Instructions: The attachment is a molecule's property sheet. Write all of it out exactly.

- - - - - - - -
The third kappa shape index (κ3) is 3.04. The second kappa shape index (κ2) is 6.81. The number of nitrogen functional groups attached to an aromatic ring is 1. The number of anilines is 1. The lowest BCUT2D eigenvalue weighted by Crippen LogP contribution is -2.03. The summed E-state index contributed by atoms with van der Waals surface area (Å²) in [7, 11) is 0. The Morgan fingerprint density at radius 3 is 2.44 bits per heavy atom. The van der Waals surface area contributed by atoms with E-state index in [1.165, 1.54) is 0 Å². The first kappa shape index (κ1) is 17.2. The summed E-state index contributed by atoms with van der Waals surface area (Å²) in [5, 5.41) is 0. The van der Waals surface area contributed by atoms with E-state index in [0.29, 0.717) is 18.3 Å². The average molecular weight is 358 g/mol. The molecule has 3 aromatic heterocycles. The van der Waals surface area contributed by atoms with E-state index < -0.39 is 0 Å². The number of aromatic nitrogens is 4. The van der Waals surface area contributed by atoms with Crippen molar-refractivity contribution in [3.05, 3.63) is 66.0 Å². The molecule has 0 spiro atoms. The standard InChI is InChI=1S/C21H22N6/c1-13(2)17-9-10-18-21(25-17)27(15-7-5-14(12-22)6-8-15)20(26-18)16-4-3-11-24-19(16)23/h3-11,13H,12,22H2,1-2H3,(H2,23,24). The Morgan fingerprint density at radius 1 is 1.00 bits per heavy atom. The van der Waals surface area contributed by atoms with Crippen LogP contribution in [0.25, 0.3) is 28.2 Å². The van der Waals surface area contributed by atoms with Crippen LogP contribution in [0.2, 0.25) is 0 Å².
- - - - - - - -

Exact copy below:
The third kappa shape index (κ3) is 3.04. The second kappa shape index (κ2) is 6.81. The number of nitrogen functional groups attached to an aromatic ring is 1. The number of anilines is 1. The lowest BCUT2D eigenvalue weighted by Crippen LogP contribution is -2.03. The summed E-state index contributed by atoms with van der Waals surface area (Å²) in [7, 11) is 0. The Morgan fingerprint density at radius 3 is 2.44 bits per heavy atom. The van der Waals surface area contributed by atoms with E-state index in [1.165, 1.54) is 0 Å². The first kappa shape index (κ1) is 17.2. The summed E-state index contributed by atoms with van der Waals surface area (Å²) in [5, 5.41) is 0. The van der Waals surface area contributed by atoms with E-state index in [0.29, 0.717) is 18.3 Å². The average molecular weight is 358 g/mol. The molecule has 3 aromatic heterocycles. The van der Waals surface area contributed by atoms with E-state index < -0.39 is 0 Å². The number of aromatic nitrogens is 4. The van der Waals surface area contributed by atoms with Crippen molar-refractivity contribution in [3.05, 3.63) is 66.0 Å². The molecule has 0 spiro atoms. The standard InChI is InChI=1S/C21H22N6/c1-13(2)17-9-10-18-21(25-17)27(15-7-5-14(12-22)6-8-15)20(26-18)16-4-3-11-24-19(16)23/h3-11,13H,12,22H2,1-2H3,(H2,23,24). The Morgan fingerprint density at radius 1 is 1.00 bits per heavy atom. The van der Waals surface area contributed by atoms with Crippen LogP contribution in [0.25, 0.3) is 28.2 Å². The van der Waals surface area contributed by atoms with Crippen LogP contribution in [0.2, 0.25) is 0 Å².